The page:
What Is Capitulation?

Capitulation is when investors give up any previous gains in any security or market by selling their positions during periods of declines. Capitulation can happen at any time, but typically happens during high volume trading and extended declines for securities. A market correction or bear market often leads investors to capitulate or panic sell. The term is a derived from a military term which refers to surrender.

After capitulation selling, many traders think there are bargain buying opportunities. The belief is that everyone who wants to sell a stock for any reason, including forced selling due to margin calls, has already sold. The price should then, theoretically, reverse or bounce off the lows. In other words, some investors believe that capitulation is the sign of a bottom.

While traders often attempt to anticipate capitulation selling or buying, the reality is that capitulations are after-the-fact outcomes that result from the maximum psychological and financial pain that can be endured by investors before liquidating their positions.

Important

Investors can only identify capitulations after they have occurred

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What Is Capitulation?

Understanding Capitulation

By definition, capitulation means to surrender or give up. In financial circles, this term is used to indicate the point in time when investors have decided to give up on trying to recapture lost gains as a result of falling stock prices. Suppose a stock you own has dropped by 10%. There are two options that can be taken: you can wait it out and hope the stock begins to appreciate, or you can realize the loss by selling the stock. If the majority of investors decides to wait it out, then stock price will likely remain relatively stable. However, if the majority of investors decides to capitulate and give up on the stock, then there will be a sharp decline in its price. When this occurrence is significant across the entire market, it is known as market capitulation.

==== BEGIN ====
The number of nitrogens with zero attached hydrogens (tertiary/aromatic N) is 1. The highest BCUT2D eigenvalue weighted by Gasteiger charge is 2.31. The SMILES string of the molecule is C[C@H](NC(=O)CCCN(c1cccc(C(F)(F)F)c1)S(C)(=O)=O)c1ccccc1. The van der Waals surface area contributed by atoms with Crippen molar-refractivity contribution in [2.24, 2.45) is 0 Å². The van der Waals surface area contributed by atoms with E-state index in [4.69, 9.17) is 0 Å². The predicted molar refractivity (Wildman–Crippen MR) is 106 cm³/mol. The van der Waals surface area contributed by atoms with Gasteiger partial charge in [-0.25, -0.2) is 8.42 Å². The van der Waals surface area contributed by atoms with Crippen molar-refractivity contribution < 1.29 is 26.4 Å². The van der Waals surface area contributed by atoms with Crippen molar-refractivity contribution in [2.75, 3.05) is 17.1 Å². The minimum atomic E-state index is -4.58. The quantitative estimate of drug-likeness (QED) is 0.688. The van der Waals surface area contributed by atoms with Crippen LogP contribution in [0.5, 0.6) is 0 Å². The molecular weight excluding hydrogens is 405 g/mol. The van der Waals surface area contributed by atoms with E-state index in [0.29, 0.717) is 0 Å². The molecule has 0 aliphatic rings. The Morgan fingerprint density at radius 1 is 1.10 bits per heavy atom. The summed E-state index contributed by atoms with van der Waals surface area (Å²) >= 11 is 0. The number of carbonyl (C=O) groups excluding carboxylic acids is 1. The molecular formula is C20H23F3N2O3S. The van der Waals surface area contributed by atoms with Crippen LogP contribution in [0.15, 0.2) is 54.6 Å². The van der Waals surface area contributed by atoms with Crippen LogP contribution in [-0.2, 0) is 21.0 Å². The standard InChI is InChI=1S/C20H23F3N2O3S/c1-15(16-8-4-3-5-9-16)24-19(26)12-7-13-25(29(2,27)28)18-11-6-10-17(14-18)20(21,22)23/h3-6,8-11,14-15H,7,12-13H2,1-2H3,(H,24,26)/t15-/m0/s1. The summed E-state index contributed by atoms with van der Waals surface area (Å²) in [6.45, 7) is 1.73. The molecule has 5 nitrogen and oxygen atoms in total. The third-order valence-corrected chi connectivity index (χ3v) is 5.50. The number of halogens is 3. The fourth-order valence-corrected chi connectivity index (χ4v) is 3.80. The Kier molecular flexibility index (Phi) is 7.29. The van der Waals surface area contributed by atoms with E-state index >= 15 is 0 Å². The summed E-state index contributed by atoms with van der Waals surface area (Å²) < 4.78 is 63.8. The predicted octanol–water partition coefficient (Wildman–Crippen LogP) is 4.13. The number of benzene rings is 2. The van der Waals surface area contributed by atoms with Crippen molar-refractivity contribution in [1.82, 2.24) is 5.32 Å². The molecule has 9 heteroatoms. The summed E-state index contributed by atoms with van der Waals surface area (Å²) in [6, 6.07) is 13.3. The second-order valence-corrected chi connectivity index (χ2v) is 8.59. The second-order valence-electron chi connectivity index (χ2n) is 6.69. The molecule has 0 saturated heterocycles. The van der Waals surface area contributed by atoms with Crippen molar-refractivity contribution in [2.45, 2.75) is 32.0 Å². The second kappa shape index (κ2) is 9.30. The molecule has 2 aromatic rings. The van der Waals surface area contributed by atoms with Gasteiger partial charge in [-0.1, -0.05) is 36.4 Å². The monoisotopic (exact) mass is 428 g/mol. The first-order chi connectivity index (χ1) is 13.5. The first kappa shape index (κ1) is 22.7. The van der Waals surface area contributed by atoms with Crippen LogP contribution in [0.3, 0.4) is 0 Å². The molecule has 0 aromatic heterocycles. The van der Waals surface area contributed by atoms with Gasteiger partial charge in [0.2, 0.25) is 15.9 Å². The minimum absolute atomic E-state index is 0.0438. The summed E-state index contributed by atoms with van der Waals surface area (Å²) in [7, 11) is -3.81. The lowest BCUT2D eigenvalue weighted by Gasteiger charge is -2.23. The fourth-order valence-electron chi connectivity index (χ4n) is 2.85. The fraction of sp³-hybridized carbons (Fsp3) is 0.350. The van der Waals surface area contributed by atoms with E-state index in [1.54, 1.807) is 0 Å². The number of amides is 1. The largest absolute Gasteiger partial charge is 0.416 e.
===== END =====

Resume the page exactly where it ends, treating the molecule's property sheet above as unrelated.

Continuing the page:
The significance of capitulation lies in its implications. Many market professionals consider it to be a sign of a bottom in prices and consequently a good time to buy stocks. This is because basic economic factors dictate that large sell volumes will drive prices down, while large buy volumes will drive prices up. Since almost everyone who wanted (or felt forced) to sell stock has already done so, only buyers are left - and they are expected to drive the prices up. (To learn more, see: Profiting From Panic Selling.)

The problem with capitulation is that it is very difficult to forecast and identify. There is no magical price at which capitulation takes place. Often, investors will only agree in hindsight as to when the market actually capitulated.

Key Takeaways

  • Capitulation is when investors give up any previous gains in any security or market by selling their positions during periods of declines.
  • Many market professionals consider it to be a sign of a bottom in prices and consequently a good time to buy stocks. 
  • However, the extent of a capitulation can only be understood after the fact.

Using Technical Analysis to Identify Capitulations

Capitulations often signal major turning points in the price action of underlying securities and financial instruments. Technical analysts can visually identify capitulation using candlestick charts. Hammer candles often form at the end of a selling frenzy when the lowest price is made, as capitulation sets in and signals a price bottom followed by a reversal bounce on heavy volume. Traders who wanted to sell their positions have done so as panic reached a climax. As fear starts to subside, greed may set in and reverse prices.

Image depicting an example of a reversal after capitulation selling.

Conversely, a shooting star candle often forms at the end of a buying frenzy, when prices reach their high, indicating a top is in place. Traders who wanted to buy a position have done so, and the fear of missing out has reached an extreme. The greed of attaining a position at any cost starts to subside when prices fall rapidly. When the last group of buyers sees their positions declining, fear starts to creep into the market. As prices continue to fall, buyers who purchased earlier start to sell their positions to salvage remaining profits or limit losses.

The extent of capitulation can be measured on different charting time frames as small as a one-minute chart, or as large as a monthly chart. Larger time frames typically produce more reliable capitulation signals as they allow participants to engage and determine the outcome of price action.